A pilot research program evaluating the thermal emissivity of elements in the designed environment and their transience to the urban air was carried out in the summer of 2010 in the Victoria Park medium-density residential precinct, Sydney. At question is the degree to which components of the built environment and associated urban landscapes contribute waste heat to the urban climate and heat island. The intention is to contribute knowledge of thermal performance at a micro-urban scale - to design decisions: aimed at adaptively counteracting global and urban warming phenomena, and mitigating noxious consequences by cooling urban environments.
Although generic sustainability rating schemes are in use, and basic thermal mass insights are acknowledged – and urban climatologists undertake a raft of complex simulation studies – practical application in the ‘cool’ design of city buildings and precincts is minimal. Empirical insights are lacking; and the emphasis is on energy - essential but insufficient in itself to affect the excess heat stored in the built form and transferred to the urban air mass. Critically, it is heat which changes the carbon cycle and climate, rather than the gases themselves. This research aims to fill that paradigm gap.
Moreover, acknowledging that greenhouse gases are present in the atmosphere at concentrations likely to persist for a century and more, the only logically realistic resolution appears to be: to take the heat out of the equation. The methodology followed in this research was to obtain thermal imagery of radiant emissivity at micro-urban-climatic scale, at different times of day and night and on different facade orientations in a case study site - by means of a hand-held thermal camera. Ambient conditions were logged simultaneously, and correlated with the radiant emissions.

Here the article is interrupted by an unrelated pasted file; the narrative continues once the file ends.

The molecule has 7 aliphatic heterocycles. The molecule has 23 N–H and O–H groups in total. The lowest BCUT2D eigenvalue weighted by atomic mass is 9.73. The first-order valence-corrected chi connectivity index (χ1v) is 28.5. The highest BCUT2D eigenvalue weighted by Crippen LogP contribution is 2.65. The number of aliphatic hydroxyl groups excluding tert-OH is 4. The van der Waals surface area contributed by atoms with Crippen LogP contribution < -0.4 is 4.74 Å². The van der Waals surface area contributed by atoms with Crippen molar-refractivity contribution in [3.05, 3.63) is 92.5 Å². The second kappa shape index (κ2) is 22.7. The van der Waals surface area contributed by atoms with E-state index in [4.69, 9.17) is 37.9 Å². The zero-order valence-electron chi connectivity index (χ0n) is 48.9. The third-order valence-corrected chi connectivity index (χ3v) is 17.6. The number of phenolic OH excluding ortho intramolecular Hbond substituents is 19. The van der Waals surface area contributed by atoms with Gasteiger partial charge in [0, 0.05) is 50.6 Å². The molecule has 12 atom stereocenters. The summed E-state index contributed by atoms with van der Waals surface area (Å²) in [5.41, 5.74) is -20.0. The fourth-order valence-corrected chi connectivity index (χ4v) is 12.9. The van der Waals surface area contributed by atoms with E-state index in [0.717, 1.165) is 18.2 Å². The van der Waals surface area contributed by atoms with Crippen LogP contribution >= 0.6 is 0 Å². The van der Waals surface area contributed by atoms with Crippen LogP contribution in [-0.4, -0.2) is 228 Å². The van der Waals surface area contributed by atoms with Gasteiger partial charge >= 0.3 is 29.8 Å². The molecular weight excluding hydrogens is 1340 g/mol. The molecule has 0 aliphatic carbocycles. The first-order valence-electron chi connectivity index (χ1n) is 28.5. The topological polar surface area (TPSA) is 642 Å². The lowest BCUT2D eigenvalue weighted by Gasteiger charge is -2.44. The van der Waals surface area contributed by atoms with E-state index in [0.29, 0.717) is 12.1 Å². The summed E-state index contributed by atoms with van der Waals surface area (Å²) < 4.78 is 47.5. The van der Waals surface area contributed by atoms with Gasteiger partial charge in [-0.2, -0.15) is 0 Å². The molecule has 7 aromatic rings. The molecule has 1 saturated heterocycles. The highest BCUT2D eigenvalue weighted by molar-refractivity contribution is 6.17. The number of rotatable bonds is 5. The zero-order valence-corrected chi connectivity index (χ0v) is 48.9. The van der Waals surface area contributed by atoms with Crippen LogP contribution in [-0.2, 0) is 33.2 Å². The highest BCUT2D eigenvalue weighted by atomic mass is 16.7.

The results have been tabulated in a Thermal Performance Index in the Final Report below, representing the transience contribution of elements, ranked from hottest to coolest (radiators to coolers); where maximum and minimum radiant emissions are associated, and interpreted as rules of thumb.
Although the thermal imagery indicates that albedo reflects heat and cool coloured elements apparently contribute less heat, and water stores heat as expected, unless the thermal energy is transformed, essentially, by living, vegetative greenery the dilemma of excess heat in the urban environment and climate persists. This is a conceptual interpretation drawn from this research – and demands further research.
This thermal imaging technique can be readily applied in urban environments of any scale – since the metric is micro-urban climatic. To undertake evaluations of designed environments - from the CBD via medium-density to outer suburban configurations - is a next logical step.